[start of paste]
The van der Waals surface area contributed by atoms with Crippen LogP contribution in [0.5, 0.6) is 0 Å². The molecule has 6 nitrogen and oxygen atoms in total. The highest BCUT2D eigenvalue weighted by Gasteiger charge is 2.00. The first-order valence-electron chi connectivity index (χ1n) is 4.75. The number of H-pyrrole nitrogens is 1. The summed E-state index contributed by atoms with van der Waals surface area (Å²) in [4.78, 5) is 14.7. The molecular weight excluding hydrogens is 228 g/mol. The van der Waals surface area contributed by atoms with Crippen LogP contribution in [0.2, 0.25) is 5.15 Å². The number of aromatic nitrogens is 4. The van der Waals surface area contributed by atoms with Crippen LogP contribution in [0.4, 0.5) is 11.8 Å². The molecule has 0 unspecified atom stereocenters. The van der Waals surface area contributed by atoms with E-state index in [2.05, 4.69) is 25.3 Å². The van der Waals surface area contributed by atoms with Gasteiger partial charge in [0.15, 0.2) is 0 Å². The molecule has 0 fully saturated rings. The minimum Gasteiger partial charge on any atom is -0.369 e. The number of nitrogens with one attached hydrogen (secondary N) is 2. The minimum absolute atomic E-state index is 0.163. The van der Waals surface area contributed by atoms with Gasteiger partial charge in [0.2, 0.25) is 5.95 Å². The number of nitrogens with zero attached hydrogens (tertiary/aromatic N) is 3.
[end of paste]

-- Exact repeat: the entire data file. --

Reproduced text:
The van der Waals surface area contributed by atoms with Crippen LogP contribution in [0.5, 0.6) is 0 Å². The molecule has 6 nitrogen and oxygen atoms in total. The highest BCUT2D eigenvalue weighted by Gasteiger charge is 2.00. The first-order valence-electron chi connectivity index (χ1n) is 4.75. The number of H-pyrrole nitrogens is 1. The summed E-state index contributed by atoms with van der Waals surface area (Å²) in [4.78, 5) is 14.7. The molecular weight excluding hydrogens is 228 g/mol. The van der Waals surface area contributed by atoms with Crippen LogP contribution in [0.2, 0.25) is 5.15 Å². The number of aromatic nitrogens is 4. The van der Waals surface area contributed by atoms with Crippen LogP contribution in [0.4, 0.5) is 11.8 Å². The molecule has 0 unspecified atom stereocenters. The van der Waals surface area contributed by atoms with E-state index in [2.05, 4.69) is 25.3 Å². The van der Waals surface area contributed by atoms with Gasteiger partial charge in [0.15, 0.2) is 0 Å². The molecule has 0 fully saturated rings. The minimum Gasteiger partial charge on any atom is -0.369 e. The number of nitrogens with one attached hydrogen (secondary N) is 2. The minimum absolute atomic E-state index is 0.163. The van der Waals surface area contributed by atoms with Gasteiger partial charge in [0.2, 0.25) is 5.95 Å². The number of nitrogens with zero attached hydrogens (tertiary/aromatic N) is 3.